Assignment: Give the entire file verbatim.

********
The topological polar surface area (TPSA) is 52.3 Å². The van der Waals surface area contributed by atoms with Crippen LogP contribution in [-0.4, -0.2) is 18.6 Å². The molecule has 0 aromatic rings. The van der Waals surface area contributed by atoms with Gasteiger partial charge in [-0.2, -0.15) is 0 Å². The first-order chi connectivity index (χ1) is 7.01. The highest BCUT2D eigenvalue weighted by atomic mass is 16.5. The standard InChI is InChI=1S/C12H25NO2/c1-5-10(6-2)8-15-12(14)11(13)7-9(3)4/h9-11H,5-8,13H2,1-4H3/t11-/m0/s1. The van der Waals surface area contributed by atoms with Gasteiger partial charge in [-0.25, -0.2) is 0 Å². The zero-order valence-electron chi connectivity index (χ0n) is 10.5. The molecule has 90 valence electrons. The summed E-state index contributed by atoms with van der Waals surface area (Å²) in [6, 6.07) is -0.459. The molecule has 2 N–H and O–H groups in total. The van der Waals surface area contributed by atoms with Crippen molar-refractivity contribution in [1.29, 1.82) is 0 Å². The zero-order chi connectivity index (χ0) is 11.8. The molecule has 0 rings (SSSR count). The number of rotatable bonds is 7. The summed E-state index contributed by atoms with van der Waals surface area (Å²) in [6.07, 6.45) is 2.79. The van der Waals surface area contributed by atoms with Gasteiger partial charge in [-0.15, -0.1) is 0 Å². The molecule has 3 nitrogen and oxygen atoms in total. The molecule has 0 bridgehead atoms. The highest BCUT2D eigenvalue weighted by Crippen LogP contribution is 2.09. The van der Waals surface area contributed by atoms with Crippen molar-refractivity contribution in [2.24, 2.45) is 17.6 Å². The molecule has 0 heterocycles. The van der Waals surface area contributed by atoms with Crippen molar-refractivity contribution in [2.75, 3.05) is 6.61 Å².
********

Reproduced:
The topological polar surface area (TPSA) is 52.3 Å². The van der Waals surface area contributed by atoms with Crippen LogP contribution in [-0.4, -0.2) is 18.6 Å². The molecule has 0 aromatic rings. The van der Waals surface area contributed by atoms with Gasteiger partial charge in [-0.2, -0.15) is 0 Å². The first-order chi connectivity index (χ1) is 7.01. The highest BCUT2D eigenvalue weighted by atomic mass is 16.5. The standard InChI is InChI=1S/C12H25NO2/c1-5-10(6-2)8-15-12(14)11(13)7-9(3)4/h9-11H,5-8,13H2,1-4H3/t11-/m0/s1. The van der Waals surface area contributed by atoms with Gasteiger partial charge in [-0.25, -0.2) is 0 Å². The zero-order valence-electron chi connectivity index (χ0n) is 10.5. The molecule has 90 valence electrons. The summed E-state index contributed by atoms with van der Waals surface area (Å²) in [6, 6.07) is -0.459. The molecule has 2 N–H and O–H groups in total. The van der Waals surface area contributed by atoms with Crippen molar-refractivity contribution in [1.29, 1.82) is 0 Å². The zero-order chi connectivity index (χ0) is 11.8. The molecule has 0 rings (SSSR count). The number of rotatable bonds is 7. The summed E-state index contributed by atoms with van der Waals surface area (Å²) in [6.07, 6.45) is 2.79. The van der Waals surface area contributed by atoms with Gasteiger partial charge in [-0.15, -0.1) is 0 Å². The molecule has 3 nitrogen and oxygen atoms in total. The molecule has 0 bridgehead atoms. The highest BCUT2D eigenvalue weighted by Crippen LogP contribution is 2.09. The van der Waals surface area contributed by atoms with Crippen molar-refractivity contribution in [2.24, 2.45) is 17.6 Å². The molecule has 0 heterocycles. The van der Waals surface area contributed by atoms with Crippen molar-refractivity contribution in [2.75, 3.05) is 6.61 Å².